Divergence with European Court of Justice: The health branch of the EU Commission concludes that the current GMO legislation is not fit for purpose. The ECJ ruling, however, found that the framework can be applied to products of new GM techniques developed since the EU Directive was adopted. The Court’s criteria are clear and applicable to new GMOs. The Court’s ruling is shows the framework is fit for purpose, including to cater for scientific and technical progress.
Unsubstantiated sustainability claims: DG Sante concludes that GM crops engineered with new GM techniques can serve sustainability purposes and help to achieve objectives in the Farm to Fork Strategy, e.g. 50 percent pesticide reduction. However, there is practically no information in the study to back this up.
Friends of the Earth Europe is calling on agriculture and environment ministers to ensure that new GMOs can not be marketed without comprehensive safety checks, and to ensure labelling to give farmers and consumers the right to choose.
See also Corporate Europe Observatory’s work exposing lobby tactics to deregulate GMOS: Report: Derailing EU rules on GMOs: https://corporateeurope.org/en/2021/03/derailing-eu-rules-new-gmos
Biotech industry lobbying: Biotech companies want less regulation for GMOs and have sought to portray new GMO techniques such as gene editing and CRISPR-Cas as no different from traditional plant breeding methods – even though the techniques involve editing plant DNA, and in spite of the European Court of Justice’s ruling affirming this. The aim of their campaign is to prevent new GMOs from being labelled, and ensuring they can be grown and imported without any safety checks.
 Statement from the German environment minister: https://www.bmu.de/pressemitteilung/schulze-auch-bei-neuer-gentechnik-bestehendes-gentechnikrecht-umsetzen/
 Civil society open letter: 161 civil society organisations call on Commission Vice-President Timmermans to regulate new GMOs: https://friendsoftheearth.eu/publication/regulate-new-gmos
Statement from Slow Food: https://www.slowfood.com/press-release/european-commission-opens-the-door-to-new-gmos/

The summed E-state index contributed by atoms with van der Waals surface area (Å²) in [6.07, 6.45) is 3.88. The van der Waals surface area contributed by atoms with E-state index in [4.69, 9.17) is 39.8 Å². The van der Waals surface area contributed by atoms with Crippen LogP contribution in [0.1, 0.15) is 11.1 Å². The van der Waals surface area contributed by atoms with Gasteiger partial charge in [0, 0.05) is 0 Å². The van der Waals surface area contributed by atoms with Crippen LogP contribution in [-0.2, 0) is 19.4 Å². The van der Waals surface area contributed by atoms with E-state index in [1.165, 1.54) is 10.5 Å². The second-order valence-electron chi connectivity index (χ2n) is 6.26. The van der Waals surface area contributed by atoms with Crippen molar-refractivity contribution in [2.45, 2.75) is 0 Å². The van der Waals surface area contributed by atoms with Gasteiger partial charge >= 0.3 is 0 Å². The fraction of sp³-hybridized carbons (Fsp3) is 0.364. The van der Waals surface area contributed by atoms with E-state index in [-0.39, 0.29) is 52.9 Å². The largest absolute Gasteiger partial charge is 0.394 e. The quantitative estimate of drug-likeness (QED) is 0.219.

Statement from Friends of the Earth Europe: https://friendsoftheearth.eu/press-release/eu-commission-backs-removing-safety-checks-for-new-gmos/
Statement from Corporate Europe Observatory: https://corporateeurope.org/en/2021/04/european-commission-bowing-industry-lobby-campaign-new-gmos
Statement from Greenpeace: https://www.greenpeace.org/eu-unit/issues/nature-food/45581/eu-commission-opening-the-door-for-new-gmos/
Statement from the European Coordination Via Campesina: https://www.eurovia.org/fr/apres-avoir-refuse-dappliquer-la-loi-la-commission-europeenne-veut-la-changer-pour-camoufler-son-forfait/
Joint agri-industry statement: https://www.euroseeds.eu/news/eu-council-must-support-immediate-policy-action-on-ngts/
 The Court ruling: in 2018 the European Court of Justice ruled that existing EU GMO safety law applies to the new generation of GMOs. The court said that the new GMOs should not be excluded from EU safety and labelling rules and underlined that the potential risks posed by new GMOs: “might prove to be similar to those that result from the production and release of a GMO through transgenesis.” Under the current law, the protection of human health and the environment states that attention must be given to controlling risks from the deliberate release of GMOs (Ruling of the European Court of Justice, 25 July 2018, Case C-528/16 https://curia.europa.eu/jcms/upload/docs/application/pdf/2018-07/cp180111en.pdf).
The ruling means that the new generation of GM crops and seeds should go through safety checks, an authorisation process, and be labelled before they can be placed on the market.
Read the report: Green light for new GMOs? Friends of the Earth Europe analysis of the European Commission’s flawed stakeholder consultation:
Source: Friends of the Earth Europe